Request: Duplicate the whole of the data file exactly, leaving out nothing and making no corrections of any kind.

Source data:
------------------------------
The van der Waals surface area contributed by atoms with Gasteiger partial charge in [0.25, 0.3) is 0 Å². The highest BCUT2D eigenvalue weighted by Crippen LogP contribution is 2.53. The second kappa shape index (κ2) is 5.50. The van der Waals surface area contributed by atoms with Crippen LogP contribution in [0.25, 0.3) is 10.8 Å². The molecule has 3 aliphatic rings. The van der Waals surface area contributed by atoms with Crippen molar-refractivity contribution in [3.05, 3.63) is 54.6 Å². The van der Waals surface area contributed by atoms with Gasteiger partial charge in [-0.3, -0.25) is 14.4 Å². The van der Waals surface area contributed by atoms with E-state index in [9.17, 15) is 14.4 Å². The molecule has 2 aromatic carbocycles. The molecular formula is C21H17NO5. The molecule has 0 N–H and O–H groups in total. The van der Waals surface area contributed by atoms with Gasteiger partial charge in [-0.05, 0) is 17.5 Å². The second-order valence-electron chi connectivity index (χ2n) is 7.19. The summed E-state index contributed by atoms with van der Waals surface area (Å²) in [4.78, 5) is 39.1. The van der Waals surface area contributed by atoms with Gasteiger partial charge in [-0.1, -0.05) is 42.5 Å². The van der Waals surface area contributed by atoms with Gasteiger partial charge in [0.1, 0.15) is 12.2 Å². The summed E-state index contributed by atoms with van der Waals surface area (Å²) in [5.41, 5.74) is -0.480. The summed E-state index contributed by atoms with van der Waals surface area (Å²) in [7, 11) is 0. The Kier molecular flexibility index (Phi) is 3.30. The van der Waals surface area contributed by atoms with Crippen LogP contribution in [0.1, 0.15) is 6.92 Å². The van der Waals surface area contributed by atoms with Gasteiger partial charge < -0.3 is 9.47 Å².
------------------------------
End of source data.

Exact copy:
The van der Waals surface area contributed by atoms with Gasteiger partial charge in [0.25, 0.3) is 0 Å². The highest BCUT2D eigenvalue weighted by Crippen LogP contribution is 2.53. The second kappa shape index (κ2) is 5.50. The van der Waals surface area contributed by atoms with Crippen LogP contribution in [0.25, 0.3) is 10.8 Å². The molecule has 3 aliphatic rings. The van der Waals surface area contributed by atoms with Crippen molar-refractivity contribution in [3.05, 3.63) is 54.6 Å². The van der Waals surface area contributed by atoms with Gasteiger partial charge in [-0.3, -0.25) is 14.4 Å². The van der Waals surface area contributed by atoms with E-state index in [9.17, 15) is 14.4 Å². The molecule has 2 aromatic carbocycles. The molecular formula is C21H17NO5. The molecule has 0 N–H and O–H groups in total. The van der Waals surface area contributed by atoms with Gasteiger partial charge in [-0.05, 0) is 17.5 Å². The second-order valence-electron chi connectivity index (χ2n) is 7.19. The summed E-state index contributed by atoms with van der Waals surface area (Å²) in [4.78, 5) is 39.1. The van der Waals surface area contributed by atoms with Gasteiger partial charge in [-0.1, -0.05) is 42.5 Å². The van der Waals surface area contributed by atoms with Gasteiger partial charge in [0.1, 0.15) is 12.2 Å². The summed E-state index contributed by atoms with van der Waals surface area (Å²) in [5.41, 5.74) is -0.480. The summed E-state index contributed by atoms with van der Waals surface area (Å²) in [7, 11) is 0. The Kier molecular flexibility index (Phi) is 3.30. The van der Waals surface area contributed by atoms with Crippen LogP contribution in [0.1, 0.15) is 6.92 Å². The van der Waals surface area contributed by atoms with Gasteiger partial charge < -0.3 is 9.47 Å².